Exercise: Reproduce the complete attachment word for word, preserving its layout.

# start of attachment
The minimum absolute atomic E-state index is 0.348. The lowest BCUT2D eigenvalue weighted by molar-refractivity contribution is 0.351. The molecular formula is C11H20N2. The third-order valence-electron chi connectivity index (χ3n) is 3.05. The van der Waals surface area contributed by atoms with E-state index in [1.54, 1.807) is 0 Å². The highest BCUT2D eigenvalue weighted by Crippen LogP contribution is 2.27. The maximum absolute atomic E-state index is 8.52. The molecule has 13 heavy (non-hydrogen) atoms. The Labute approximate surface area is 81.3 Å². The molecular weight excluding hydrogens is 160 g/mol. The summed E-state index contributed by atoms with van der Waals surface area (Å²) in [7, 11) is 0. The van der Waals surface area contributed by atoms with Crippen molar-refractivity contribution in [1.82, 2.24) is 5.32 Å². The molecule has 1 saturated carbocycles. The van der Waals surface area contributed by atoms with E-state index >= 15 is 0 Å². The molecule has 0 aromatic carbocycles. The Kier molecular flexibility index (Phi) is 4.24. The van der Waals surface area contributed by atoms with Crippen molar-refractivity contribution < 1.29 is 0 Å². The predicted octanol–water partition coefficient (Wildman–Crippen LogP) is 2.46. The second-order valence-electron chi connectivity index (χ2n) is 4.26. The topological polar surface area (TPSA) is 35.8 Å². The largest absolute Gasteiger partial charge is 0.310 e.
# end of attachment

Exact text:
The minimum absolute atomic E-state index is 0.348. The lowest BCUT2D eigenvalue weighted by molar-refractivity contribution is 0.351. The molecular formula is C11H20N2. The third-order valence-electron chi connectivity index (χ3n) is 3.05. The van der Waals surface area contributed by atoms with E-state index in [1.54, 1.807) is 0 Å². The highest BCUT2D eigenvalue weighted by Crippen LogP contribution is 2.27. The maximum absolute atomic E-state index is 8.52. The molecule has 13 heavy (non-hydrogen) atoms. The Labute approximate surface area is 81.3 Å². The molecular weight excluding hydrogens is 160 g/mol. The summed E-state index contributed by atoms with van der Waals surface area (Å²) in [7, 11) is 0. The van der Waals surface area contributed by atoms with Crippen molar-refractivity contribution in [1.82, 2.24) is 5.32 Å². The molecule has 1 saturated carbocycles. The van der Waals surface area contributed by atoms with E-state index >= 15 is 0 Å². The molecule has 0 aromatic carbocycles. The Kier molecular flexibility index (Phi) is 4.24. The van der Waals surface area contributed by atoms with Crippen molar-refractivity contribution < 1.29 is 0 Å². The predicted octanol–water partition coefficient (Wildman–Crippen LogP) is 2.46. The second-order valence-electron chi connectivity index (χ2n) is 4.26. The topological polar surface area (TPSA) is 35.8 Å². The largest absolute Gasteiger partial charge is 0.310 e.